Researchers in Switzerland have made the welcome discovery that the essential nutrient zinc effectively inhibits gastric acid secretion in humans.
The researchers were investigating whether zinc could lead to a rapid and sustained increase of stomach pH (more alkaline) in both animals and humans and provide a rapid acid suppression therapy. They demonstrated that zinc offers a new and prolonged therapy for individuals who suffer from disorders that result from overproduction of acid such as heartburn and gastric acid reflux.
According to findings in “Zinc Salts Provide a Novel, Prolonged and Rapid Inhibition of Gastric Acid Secretion,” zinc is essential in preventing excess stomach acid in the first place. Zinc inhibits excess acid secretion and is required to produce and maintain the protective mucous gel layer at the surface of the stomach lining which provides a barrier to acid.
Excess acid afflicts 25 to 50 million Americans. Current drug therapies aimed at reducing gastric acid are expensive and ineffective in relieving reflux in 30% of patients on proton pump inhibitors. Sixty percent of acid reducing-drugs cause side effects. Long-term use of these pharmacological agents leads to multiple deficiencies of vital nutrients including zinc.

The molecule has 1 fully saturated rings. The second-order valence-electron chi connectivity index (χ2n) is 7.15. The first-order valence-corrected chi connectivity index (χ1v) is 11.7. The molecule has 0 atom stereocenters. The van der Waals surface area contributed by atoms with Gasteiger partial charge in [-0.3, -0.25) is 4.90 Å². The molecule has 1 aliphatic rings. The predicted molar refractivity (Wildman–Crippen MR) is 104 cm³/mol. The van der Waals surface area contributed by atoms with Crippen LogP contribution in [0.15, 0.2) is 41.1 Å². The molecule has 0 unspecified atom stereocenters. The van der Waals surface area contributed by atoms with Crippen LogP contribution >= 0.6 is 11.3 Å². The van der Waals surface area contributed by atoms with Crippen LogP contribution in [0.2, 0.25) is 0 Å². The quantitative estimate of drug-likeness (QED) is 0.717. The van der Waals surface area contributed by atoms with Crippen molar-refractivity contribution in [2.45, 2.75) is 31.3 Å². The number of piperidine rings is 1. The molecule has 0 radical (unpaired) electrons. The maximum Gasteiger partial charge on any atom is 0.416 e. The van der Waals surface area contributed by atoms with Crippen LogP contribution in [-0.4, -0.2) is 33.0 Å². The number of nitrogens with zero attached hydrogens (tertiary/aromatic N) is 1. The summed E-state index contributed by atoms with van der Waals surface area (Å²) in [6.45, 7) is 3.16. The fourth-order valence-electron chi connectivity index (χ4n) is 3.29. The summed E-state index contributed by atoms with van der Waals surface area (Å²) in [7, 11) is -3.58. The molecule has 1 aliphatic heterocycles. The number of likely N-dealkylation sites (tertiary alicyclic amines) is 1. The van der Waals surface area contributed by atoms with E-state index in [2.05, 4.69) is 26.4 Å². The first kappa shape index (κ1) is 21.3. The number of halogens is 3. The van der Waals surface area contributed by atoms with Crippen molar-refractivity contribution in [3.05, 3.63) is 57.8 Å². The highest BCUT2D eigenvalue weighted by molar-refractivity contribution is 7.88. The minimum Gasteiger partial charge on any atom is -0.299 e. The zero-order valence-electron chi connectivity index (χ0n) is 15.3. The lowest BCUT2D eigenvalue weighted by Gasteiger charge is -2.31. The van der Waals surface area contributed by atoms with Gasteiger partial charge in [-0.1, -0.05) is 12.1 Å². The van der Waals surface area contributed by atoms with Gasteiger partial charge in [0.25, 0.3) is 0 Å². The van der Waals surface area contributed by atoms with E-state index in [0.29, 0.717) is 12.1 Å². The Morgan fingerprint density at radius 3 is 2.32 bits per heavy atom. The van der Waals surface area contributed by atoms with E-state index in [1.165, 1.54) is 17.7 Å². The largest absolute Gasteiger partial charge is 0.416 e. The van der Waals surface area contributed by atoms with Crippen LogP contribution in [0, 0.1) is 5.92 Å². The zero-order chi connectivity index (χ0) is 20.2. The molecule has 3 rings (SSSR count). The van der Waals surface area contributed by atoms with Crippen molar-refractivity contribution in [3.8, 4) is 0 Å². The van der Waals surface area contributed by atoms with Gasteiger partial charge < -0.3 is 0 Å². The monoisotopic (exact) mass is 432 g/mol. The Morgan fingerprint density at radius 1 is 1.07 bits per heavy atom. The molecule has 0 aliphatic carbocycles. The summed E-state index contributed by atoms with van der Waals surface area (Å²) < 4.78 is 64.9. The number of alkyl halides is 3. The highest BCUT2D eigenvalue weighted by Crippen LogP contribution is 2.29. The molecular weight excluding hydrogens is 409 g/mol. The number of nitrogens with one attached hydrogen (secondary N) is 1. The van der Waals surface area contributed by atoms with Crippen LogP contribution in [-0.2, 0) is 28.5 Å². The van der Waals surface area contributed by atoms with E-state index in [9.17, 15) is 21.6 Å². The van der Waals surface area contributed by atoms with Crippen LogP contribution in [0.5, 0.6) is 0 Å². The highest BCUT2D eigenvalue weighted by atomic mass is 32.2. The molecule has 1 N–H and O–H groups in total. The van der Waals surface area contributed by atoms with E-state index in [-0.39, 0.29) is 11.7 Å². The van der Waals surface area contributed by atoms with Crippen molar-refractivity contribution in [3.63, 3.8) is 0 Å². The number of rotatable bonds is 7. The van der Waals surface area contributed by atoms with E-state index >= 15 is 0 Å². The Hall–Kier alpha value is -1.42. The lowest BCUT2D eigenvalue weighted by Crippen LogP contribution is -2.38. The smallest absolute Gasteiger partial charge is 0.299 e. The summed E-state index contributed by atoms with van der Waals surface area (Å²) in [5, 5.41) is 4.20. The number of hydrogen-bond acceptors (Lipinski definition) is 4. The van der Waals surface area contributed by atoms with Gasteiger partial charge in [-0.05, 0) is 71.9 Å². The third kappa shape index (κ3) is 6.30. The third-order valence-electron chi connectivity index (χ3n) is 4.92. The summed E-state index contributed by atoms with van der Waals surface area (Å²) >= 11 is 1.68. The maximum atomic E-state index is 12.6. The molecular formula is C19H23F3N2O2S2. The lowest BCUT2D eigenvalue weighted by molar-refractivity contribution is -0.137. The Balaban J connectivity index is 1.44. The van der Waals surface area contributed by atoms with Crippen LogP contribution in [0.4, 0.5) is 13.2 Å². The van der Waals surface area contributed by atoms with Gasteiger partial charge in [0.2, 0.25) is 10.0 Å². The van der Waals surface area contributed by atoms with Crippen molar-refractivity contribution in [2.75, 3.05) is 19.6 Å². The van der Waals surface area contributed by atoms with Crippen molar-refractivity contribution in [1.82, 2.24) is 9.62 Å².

People who are deficient in zinc are at risk for erosions and gastric ulcers.
Long-term use of antacid medications leads to nutrient deficiencies. Zinc deficiency causes acidity. Restoring zinc cures acid reflux within minutes and should be part of your therapy if you suffer from acid reflux. Take this information to your doctor before stopping or changing your medical therapy. Click here to learn more about zinc.
Acid reflux is just one symptom of nutrient deficiency. There are hundreds of others. Find out if you have a nutrient deficiency today with the Gluten Free Works Treatment Guide…and discover how to fix and prevent them.[Editor’s Note: Article originally published in 2011.]
Kirchhoff P, Socrates T, Sidani S, et al. Zinc Salts Provide a Novel, Prolonged and Rapid Inhibition of Gastric Acid Secretion. American Journal of Gastroenterology. 2011; 106:62-70.